All our prayers are shaped by the Cross. All our worship is shaped by the Cross. All our knowledge of God is shaped by the Cross. All our motivation for living for God is shaped by the Cross. What is means to be Christ’s disciple is shaped by the Cross. How should a husband love his wife? As Christ loved us and died for us (Eph. 5:25). How should we give to the church? As Christ gave Himself to us (2 Cor. 8:9).

Wherever we may look; at whatever detail in our lives, we are constantly confronted with the dying love of Jesus Christ. Erase the Cross and our whole lives make no sense. By the power of the Cross we can face our most fierce accuser and tell them Jesus Christ died for us.


If you’ve seen the movie ‘Saving Private Ryan,’ you’ll remember the next to last scene where the U.S. Army captain, played by Tom Hanks, is fatally wounded trying to prevent German possession of a bridge and the capture of Private Ryan.  The mission is accomplished and Private Ryan is safe. The big question is, was it worth it?

It is impossible to answer for many others have died keeping Private Ryan safe. However, the dying words of Tom Hank’s character are some of the cruelest last words on film. Barely able to speak, the dying captain whispers his final command to Private Ryan, “Earn it! Earn it!” In other words, live a life that gives the overwhelming loss of others’ lives a purpose. They are cruel words, because Private Ryan has been wondering all along whether the death of so many other American soldiers to keep him alive was worth it. It is a terrible burden which the captain places upon Private Ryan. The film closes with a much older Private Ryan visiting the Captain’s gravesite at the American cemetery in Normandy, France. Tears stream down Ryan’s cheek as he asks his wife, “Tell me, I’ve been a good man. Tell me I’ve lived a good enough life.”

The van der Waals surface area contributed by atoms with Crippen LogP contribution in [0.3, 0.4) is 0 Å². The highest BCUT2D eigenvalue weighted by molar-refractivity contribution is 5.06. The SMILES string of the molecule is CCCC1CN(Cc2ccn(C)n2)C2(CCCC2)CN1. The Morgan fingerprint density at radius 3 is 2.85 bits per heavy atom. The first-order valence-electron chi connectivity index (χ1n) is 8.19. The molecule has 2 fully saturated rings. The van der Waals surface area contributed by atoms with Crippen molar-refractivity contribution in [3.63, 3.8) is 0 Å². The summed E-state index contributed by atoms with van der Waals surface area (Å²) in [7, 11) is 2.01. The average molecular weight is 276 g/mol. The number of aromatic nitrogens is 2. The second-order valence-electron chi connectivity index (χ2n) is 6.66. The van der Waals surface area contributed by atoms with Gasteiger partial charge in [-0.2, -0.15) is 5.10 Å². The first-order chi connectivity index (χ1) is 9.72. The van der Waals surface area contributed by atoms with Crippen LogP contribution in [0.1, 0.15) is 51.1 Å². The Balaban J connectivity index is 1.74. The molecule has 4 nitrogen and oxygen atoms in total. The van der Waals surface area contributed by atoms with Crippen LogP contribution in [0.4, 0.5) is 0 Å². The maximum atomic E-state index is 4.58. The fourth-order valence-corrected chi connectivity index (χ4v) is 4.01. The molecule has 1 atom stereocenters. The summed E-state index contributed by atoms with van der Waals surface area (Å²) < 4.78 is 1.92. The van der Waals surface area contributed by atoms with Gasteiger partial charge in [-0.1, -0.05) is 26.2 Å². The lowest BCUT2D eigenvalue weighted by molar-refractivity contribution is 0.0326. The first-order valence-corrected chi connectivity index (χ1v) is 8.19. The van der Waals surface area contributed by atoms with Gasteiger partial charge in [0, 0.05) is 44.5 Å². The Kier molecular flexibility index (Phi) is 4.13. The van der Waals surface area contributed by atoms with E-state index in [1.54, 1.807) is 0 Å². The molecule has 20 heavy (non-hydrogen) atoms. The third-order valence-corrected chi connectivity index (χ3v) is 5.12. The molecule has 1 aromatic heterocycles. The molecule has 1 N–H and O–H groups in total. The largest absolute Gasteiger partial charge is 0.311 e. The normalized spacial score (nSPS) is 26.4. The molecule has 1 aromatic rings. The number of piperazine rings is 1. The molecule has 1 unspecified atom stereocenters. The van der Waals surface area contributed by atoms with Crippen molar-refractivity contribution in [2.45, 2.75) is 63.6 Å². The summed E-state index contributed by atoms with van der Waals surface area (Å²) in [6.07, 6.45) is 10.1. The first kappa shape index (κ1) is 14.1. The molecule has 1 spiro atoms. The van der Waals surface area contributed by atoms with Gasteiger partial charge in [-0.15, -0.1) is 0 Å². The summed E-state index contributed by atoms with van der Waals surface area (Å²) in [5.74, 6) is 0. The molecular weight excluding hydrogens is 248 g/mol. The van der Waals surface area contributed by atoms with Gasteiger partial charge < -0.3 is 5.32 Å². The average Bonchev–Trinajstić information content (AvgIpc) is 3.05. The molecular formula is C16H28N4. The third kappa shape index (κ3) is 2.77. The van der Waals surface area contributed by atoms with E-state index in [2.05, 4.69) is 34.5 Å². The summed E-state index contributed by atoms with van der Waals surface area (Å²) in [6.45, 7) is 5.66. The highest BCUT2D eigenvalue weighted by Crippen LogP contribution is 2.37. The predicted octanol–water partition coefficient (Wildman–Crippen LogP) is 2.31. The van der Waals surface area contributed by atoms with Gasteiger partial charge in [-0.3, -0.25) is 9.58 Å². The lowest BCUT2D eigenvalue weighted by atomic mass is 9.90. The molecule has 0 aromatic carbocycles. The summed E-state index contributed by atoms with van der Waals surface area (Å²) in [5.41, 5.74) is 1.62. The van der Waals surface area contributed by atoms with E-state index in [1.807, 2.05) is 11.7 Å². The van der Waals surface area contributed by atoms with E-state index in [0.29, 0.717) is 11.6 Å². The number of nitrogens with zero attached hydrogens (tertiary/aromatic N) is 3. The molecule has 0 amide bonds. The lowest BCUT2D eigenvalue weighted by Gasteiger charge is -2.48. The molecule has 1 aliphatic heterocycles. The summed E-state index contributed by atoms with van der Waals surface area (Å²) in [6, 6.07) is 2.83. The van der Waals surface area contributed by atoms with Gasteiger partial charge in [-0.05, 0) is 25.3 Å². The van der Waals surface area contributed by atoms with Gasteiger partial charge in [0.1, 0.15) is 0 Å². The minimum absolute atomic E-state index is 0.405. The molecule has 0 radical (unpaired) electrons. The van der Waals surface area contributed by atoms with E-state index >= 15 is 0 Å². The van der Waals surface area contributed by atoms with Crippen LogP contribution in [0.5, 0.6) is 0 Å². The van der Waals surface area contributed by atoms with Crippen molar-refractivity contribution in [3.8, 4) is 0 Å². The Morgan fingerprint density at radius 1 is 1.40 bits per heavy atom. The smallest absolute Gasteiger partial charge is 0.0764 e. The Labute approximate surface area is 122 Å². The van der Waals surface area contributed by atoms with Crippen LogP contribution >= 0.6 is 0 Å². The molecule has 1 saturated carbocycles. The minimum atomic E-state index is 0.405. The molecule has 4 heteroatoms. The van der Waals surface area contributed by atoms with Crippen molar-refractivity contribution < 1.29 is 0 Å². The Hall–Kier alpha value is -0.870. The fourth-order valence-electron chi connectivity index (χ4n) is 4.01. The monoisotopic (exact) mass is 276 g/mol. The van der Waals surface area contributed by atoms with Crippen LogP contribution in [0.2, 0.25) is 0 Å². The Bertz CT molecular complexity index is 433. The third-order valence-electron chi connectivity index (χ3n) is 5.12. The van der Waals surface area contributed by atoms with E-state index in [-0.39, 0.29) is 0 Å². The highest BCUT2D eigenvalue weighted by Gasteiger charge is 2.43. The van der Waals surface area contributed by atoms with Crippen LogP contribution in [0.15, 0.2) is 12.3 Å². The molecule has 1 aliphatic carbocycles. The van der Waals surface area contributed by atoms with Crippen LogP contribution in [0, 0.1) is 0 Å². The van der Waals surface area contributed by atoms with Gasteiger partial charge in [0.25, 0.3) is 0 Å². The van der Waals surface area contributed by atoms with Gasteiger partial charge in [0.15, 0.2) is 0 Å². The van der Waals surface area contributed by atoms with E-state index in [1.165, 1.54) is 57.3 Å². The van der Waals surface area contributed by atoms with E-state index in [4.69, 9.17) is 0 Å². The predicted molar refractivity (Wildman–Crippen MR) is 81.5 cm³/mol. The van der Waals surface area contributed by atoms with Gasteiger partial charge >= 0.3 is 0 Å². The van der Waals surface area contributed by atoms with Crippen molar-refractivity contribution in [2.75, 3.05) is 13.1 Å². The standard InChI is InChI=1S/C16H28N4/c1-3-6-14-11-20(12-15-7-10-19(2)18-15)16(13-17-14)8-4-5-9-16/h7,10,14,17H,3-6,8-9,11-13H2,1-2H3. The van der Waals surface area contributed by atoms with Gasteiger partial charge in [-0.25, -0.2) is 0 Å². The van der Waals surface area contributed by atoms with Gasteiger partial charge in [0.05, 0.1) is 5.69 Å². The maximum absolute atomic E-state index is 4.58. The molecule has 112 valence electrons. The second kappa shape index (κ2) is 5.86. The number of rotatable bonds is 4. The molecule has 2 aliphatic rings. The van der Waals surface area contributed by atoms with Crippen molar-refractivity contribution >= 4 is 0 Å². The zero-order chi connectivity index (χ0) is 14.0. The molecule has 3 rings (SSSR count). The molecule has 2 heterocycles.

Can you imagine if Jesus’ dying words on the Cross were, “You all earn it.” Can you imagine the burden you would be carrying if you had to live up to Jesus sacrifice for you? You could never do it!  Instead, Jesus last words on the Cross were, “It is finished” (John 19:30).

The message of the Cross is simply that we can never earn it, nor do we need to. How do we respond to that incredible love? In one sense, we can’t. It is too great- too amazing. In another sense, there is only one way – to love the Lord our God with all our heart, mind, strength and soul (Mark 12:30). In other words, follow Jesus Christ!